Photo: Paras Griffin/WireImage
Billie Eilish: "People Underestimate The Power Of A Young Mind"
It’s not a stretch to say that Billie Eilish is breaking traditional stereotypes. Amidst the 17-year-old’s singer/songwriter’s critical success is a love for oversized clothing and unconstrained use of the middle finger, all of which has the media debating her “It Girl” and “Pop Star” status.
Since releasing her first single in 2016, Eilish has caught the attention of a lot of fans with her singles and her Don't Smile At Me EP, which showcases her soothing vocals and R&B-pop sound.
The EP has reached over a billion streams and her 1 By 1 tour sold out in under a minute in 2018. This is still just the beginning for her; Apple Music Beats 1's Zane Lowe has said that 2019 will be hers "for the taking." And with her long-awaited debut studio album due sometime this year, there's no doubt that Eilish has much more to show the world.
In a new interview with NME, the Los Angeles native gets candid about some of the conversations about her, revealing her thoughts on age and gender, the double standards women face in the music industry, and how, because of her gender, people might feel like they have a right to comment on her life and appearance.
"If I was a guy and I was wearing these baggy clothes, nobody would bat an eye. There’s people out there saying, ‘Dress like a girl for once! Wear tight clothes you’d be much prettier and your career would be so much better!’ No it wouldn’t. It literally would not," she said.
Negative comments on her social media (she currently has 11 million followers on Instagram and almost one million on Twitter) keep her out off of social platforms. “F**k that sh*t. I just don’t wanna see all the horrible things people say," she said. But the negativity has not kept her from using her platform for change and inspiring young people.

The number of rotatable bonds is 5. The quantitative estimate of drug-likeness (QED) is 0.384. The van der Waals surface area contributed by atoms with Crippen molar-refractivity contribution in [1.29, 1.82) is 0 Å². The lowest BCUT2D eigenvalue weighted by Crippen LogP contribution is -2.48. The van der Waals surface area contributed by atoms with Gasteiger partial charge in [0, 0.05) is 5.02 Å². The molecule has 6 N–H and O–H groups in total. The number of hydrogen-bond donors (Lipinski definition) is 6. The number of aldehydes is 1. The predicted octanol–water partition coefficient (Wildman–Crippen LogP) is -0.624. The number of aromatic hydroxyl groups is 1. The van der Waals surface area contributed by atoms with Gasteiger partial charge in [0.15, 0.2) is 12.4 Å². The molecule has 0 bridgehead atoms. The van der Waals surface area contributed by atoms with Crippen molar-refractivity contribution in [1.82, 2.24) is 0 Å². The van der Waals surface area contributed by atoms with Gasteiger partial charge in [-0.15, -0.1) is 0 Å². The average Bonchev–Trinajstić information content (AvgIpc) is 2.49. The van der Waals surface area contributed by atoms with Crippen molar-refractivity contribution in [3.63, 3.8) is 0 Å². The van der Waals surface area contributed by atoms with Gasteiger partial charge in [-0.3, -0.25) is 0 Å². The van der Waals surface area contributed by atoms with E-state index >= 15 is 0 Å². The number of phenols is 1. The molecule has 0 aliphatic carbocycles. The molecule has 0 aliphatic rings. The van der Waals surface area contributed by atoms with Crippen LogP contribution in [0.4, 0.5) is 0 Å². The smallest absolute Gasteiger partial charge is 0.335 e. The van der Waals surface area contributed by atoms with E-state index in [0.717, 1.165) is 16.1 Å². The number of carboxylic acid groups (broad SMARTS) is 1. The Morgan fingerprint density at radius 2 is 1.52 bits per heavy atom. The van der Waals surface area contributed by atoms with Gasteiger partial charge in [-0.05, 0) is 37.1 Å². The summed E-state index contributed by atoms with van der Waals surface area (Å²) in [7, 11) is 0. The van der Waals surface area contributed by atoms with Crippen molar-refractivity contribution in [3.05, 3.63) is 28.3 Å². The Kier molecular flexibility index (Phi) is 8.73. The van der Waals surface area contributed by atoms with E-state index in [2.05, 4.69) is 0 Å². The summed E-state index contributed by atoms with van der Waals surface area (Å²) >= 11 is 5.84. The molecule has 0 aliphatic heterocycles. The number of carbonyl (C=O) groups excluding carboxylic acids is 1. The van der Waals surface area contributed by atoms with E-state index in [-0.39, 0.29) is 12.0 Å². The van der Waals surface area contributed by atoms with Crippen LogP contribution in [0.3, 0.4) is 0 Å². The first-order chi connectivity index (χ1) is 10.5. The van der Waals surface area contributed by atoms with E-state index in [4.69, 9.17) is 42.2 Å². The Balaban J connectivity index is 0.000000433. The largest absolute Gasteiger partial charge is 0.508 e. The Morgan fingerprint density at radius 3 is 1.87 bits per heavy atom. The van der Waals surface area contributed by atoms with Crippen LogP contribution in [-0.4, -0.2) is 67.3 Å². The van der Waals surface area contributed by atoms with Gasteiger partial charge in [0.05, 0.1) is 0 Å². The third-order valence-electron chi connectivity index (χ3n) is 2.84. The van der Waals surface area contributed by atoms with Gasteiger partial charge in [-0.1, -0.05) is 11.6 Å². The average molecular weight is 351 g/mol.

"People underestimate the power of a young mind that is new to everything and experiencing for the first time,” she said. "We’re being ignored and it’s so dumb. We know everything."
In the fall, Eilish worked with Los Angeles Mayor Eric Garcetti to get eligible people to register to vote during the midterm elections in November. "Bro, teenagers know more about the country that we’re living in right now than anybody," she said.
The singer also reveals that she didn't have a wealthy upbringing, as some might assume. Eilish grew up in a historic underserved neighborhood in Northeast Los Angeles called Highland Park, which lately has been experiencing changes due to gentrification.
"Highland Park has become popular now but growing up there, it was not like that at all,” she said. "There were gunshots and shit, y’know – it was really sketchy. People just have a different vision of how I was raised and that’s not correct."
While people wait for her album to drop, Eilish has been busy booking festival performances. She recently announced her Coachella performance in April, and late last year shared that she will be at Stockholm's Lollapalooza in June. Eilish will also tour Europe in Feb.